[8] Cf. Baker and Polliack, Arabic and Judaeo-Arabic manuscripts, p. 383. Although previously identified as a Qaraite copy of the Tafsīr (see R. Vollandt, ‘Some observations on Genizah fragments of Saadiah’s Tafsīr in Arabic letters’, Ginze Qedem 6 (2008), pp. 9*-44*), the new evidence presented here strongly indicates a Christian provenance. Saadiah’s translation in the Coptic branch of transmission is found in a large number of manuscripts; the Tafsīr was extremely popular among Copts. The earliest dated among them is MS Florence, BML Or. 112 (olim 21), copied in 1245-1246, described by W. Bacher, ‘Il manoscritto Fiorentino della traduzione del Pentateucho di Saadja’, Rivista Israelitica 2 (1905), pp. 45-49, and more recently by B. Chiesa, ‘Un testimone della traduzione araba del Pentateucho di Saadia’, in G. Tamani and A. Vivian (eds.), Manoscritti, frammenti e libri ebraici nell’Italia dei secoli XV-XVI (Rome, 1991) pp. 203-213. For a full list of manuscripts, the reader is referred to Vollandt, Arabic versions, pp. 229-242.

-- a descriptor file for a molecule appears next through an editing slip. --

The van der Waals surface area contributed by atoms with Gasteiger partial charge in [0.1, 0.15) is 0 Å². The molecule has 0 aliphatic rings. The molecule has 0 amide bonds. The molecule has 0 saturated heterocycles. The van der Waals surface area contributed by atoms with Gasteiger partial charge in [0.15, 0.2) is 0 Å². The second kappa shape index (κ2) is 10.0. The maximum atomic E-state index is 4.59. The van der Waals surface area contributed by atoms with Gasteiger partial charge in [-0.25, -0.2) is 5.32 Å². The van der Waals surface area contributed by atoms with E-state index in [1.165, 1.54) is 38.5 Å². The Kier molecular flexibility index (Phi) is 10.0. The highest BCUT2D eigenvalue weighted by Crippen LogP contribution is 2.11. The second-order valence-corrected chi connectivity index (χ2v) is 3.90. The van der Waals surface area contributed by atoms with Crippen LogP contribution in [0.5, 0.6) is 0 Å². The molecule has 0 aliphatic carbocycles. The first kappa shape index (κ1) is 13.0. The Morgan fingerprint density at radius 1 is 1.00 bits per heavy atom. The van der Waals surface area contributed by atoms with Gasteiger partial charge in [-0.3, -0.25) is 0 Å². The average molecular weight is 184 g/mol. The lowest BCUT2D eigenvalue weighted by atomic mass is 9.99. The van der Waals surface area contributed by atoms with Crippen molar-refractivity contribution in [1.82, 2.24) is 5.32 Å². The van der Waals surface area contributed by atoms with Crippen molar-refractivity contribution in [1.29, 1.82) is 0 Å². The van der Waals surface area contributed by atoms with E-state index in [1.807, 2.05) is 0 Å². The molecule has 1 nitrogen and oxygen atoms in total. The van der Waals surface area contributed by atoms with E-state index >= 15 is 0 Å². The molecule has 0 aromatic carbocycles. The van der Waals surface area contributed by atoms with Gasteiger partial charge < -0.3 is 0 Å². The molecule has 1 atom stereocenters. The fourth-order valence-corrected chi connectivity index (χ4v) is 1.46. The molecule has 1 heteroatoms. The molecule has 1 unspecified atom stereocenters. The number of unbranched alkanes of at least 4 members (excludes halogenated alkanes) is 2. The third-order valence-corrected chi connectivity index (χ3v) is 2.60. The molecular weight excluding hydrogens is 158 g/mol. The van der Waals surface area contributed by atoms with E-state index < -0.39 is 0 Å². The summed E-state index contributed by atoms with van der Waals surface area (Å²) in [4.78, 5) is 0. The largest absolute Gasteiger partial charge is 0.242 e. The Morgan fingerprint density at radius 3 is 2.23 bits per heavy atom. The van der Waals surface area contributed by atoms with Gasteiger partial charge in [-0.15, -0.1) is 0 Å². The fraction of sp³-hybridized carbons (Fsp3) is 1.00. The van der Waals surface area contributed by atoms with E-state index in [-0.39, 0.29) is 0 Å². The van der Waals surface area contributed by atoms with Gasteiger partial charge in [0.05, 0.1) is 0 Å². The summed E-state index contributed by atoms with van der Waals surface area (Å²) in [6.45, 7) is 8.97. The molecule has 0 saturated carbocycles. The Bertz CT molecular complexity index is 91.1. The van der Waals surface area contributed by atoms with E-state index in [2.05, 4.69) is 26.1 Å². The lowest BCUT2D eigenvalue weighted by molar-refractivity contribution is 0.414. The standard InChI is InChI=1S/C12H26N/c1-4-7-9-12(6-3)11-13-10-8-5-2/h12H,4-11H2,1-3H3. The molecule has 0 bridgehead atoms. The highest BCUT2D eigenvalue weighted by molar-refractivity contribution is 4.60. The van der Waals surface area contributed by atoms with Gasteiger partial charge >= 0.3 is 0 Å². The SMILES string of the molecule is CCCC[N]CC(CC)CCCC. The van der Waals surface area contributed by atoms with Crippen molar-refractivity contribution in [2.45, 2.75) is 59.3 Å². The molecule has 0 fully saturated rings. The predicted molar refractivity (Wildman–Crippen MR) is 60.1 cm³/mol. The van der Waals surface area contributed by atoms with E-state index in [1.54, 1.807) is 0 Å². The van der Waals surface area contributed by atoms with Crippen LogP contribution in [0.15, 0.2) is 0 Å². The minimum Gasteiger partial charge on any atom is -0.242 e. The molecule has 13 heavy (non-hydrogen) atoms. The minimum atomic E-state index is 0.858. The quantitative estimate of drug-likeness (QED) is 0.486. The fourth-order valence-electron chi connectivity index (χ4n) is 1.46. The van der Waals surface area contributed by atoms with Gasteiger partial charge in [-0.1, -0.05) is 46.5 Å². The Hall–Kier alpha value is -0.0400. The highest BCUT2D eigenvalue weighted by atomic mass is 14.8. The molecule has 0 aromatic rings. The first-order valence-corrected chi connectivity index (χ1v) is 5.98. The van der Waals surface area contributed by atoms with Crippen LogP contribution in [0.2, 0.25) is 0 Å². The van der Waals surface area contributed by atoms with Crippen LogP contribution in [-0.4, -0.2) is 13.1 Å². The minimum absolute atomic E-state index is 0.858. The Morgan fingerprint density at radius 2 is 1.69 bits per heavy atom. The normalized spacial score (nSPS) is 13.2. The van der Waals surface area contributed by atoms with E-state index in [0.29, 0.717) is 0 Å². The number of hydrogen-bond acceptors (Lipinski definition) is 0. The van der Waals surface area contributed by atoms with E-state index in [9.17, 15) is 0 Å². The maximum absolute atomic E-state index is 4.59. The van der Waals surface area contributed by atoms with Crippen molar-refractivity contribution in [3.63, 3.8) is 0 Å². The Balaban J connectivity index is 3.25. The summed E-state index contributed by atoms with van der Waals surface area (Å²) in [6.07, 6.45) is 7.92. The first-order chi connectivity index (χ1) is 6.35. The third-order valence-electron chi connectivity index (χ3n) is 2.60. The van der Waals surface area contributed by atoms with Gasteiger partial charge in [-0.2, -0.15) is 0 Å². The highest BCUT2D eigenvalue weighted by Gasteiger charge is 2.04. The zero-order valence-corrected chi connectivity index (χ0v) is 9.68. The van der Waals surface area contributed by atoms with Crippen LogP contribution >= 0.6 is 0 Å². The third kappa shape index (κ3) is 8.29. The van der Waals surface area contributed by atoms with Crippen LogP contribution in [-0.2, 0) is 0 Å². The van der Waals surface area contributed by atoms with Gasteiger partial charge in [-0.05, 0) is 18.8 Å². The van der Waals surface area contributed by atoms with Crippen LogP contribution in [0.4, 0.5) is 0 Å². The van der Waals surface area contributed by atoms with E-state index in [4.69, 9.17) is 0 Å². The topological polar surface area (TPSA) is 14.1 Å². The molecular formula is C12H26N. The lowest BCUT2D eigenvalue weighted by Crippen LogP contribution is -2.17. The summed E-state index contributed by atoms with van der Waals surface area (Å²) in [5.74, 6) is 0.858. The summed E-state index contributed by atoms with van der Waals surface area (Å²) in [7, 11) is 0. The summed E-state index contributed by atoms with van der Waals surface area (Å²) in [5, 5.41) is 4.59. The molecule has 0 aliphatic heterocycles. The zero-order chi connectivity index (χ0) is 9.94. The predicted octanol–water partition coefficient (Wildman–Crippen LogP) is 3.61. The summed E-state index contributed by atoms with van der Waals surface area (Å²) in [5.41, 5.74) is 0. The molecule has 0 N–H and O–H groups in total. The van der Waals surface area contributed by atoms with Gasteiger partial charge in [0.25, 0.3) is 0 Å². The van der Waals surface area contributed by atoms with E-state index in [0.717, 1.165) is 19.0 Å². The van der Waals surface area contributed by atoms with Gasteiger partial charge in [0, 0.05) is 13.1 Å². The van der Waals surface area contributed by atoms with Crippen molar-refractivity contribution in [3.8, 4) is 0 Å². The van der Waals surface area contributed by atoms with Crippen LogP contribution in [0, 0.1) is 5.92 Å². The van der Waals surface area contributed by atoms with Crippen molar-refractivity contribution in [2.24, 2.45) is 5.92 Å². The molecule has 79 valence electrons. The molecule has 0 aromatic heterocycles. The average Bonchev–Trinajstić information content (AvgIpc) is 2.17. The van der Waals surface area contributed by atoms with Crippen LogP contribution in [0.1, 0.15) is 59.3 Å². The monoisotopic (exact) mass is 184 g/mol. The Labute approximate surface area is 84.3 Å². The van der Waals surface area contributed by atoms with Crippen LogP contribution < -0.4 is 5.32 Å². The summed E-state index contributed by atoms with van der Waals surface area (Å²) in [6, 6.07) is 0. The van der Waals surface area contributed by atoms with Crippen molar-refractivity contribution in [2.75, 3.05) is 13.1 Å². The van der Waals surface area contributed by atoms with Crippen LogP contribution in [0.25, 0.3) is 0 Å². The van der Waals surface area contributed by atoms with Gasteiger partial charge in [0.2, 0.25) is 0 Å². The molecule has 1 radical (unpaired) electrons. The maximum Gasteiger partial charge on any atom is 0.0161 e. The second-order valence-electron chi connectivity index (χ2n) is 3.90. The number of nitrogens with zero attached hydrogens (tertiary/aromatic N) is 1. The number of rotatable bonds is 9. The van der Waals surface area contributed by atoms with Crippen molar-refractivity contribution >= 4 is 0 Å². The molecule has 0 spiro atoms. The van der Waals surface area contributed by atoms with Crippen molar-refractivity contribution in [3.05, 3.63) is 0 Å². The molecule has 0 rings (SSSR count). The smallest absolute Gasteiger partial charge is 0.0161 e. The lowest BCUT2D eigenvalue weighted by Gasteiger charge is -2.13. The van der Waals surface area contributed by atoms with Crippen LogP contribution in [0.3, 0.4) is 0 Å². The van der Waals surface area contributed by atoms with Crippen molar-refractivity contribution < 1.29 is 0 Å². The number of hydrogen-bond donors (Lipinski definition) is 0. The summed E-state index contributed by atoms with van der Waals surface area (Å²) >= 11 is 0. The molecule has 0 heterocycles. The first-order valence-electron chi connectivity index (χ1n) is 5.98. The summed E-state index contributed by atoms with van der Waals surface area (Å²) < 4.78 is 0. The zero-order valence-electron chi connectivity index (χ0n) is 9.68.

[9] Cf. Vollandt, Arabic versions, pp. 64-67.

[10] I thank Alin Suciu for drawing my attention to this fragment.

[11] Cf. Szilágyi, ‘Christian books’, pp. 130*-133*; Niessen, ‘New Testament translations’, p. 206-209. For details of the lectionary, see the latter work.

[12] Cf. Szilágyi, ‘Christian books’, pp. 130*-133*; Niessen, ‘New Testament translations’, pp. 210-211.

[13] Cf. Szilágyi, ‘Christian books’, p. 122*-123*, n59; Niessen, ‘New Testament translations’, p. 203; T.H. Darlow and H.F. Moule, Historical catalogue of the printed editions of Holy Scripture in the library of the British and foreign Bible society (London, 1903), p. 80.

[14] Cf. Niessen, ‘New Testament translations’, p. 203.

[15] Szilágyi, ‘Christian books’.

[16] M. Steinschneider, ‘Das Wörterbuch al-Hâwi des Gaon (Schuloberhauptes) Hai (gestorben 1038)’, Zeitschrift der Deutschen Morgenländischen Gesellschaft 55 (1901), p. 132; A. Maman, לדרכו של רב האי גאון במילונו כתאב אלחאוי , in S. Sharbit (ed.), מחקרים בלשון העברית העתיקה והחדשה לכבוד מנחם צבי קדרי (Ramat Gan, 1999), pp. 242-243; and A. Maman, שרידי מילון ‘כתאב אלחאוי’ לרב האיי גאון מאוספי אדלר וטיילור-שכטר, Tarbiz 69 (2000), pp. 344-345.

[17] Cf. A. Shippers, ‘Medieval opinions on the difficulty of translating the Psalms’, in J. Dyk (ed.), Give ear to my words: Psalms and other poetry in and around the Bible; Essays in honour of Professor V.A. van Uchelen (Amsterdam, 1996), pp. 219-226; and more, recently, Y.M. Dubovick ‘“Oil, which shall not quit my head”: Jewish-Christian interaction in eleventh-century Baghdad’, Entangled Religions 6 (2018), pp. 95-123.